The volcano began erupting on Monday and ejected so much lava that by Wednesday it had formed the island about seven miles off the coast of Tongatapu, the main island of Tonga. Satellite pictures revealed the new island still shrouded by smoke, and a huge raft of pumice floating about two miles north of the eruption.
Last night the island was rocked by a 7.9 magnitude earthquake, causing the Pacific Tsunami Warning Centre to issue a warning for neighbouring islands: “This tsunami may have been destructive along coastlines of the region near the earthquake epicentre. Authorities in the region should take appropriate action in response to this possibility.” There were no reports of any damage or casualties on Tonga’s main island and the alert was later cancelled.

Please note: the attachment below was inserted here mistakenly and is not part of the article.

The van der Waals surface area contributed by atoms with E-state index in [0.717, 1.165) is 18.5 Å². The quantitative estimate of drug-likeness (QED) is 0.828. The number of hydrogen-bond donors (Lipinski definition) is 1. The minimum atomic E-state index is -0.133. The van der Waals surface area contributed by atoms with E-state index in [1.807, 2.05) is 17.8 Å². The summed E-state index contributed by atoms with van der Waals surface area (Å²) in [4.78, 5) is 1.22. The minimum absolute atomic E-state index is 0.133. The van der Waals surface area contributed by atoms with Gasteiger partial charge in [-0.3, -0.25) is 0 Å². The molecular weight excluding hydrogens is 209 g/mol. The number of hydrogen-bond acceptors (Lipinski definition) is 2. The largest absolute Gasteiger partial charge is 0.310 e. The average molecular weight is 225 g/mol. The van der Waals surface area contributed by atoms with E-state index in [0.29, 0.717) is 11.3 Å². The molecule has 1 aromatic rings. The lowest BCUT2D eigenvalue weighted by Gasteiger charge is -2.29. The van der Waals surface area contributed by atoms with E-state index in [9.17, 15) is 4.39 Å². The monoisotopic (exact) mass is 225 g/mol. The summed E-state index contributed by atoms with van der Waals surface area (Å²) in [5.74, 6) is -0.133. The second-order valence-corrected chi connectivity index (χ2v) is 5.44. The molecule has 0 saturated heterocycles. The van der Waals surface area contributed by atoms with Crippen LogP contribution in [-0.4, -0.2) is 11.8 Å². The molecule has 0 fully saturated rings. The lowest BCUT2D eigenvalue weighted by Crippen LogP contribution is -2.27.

Professor Simon Turner, a geochemist at Macquarie University in Sydney, warned that if the volcano continued to erupt it had the potential to be devastating: “Underwater volcanoes can be violent, and have a strong climatic effect. This one isn’t getting into the stratosphere yet but as it continues to grow that is a possibility.”
The island is likely to last several months or even a few years, but will eventually be eroded away by the waves.
More Photos here via boston.com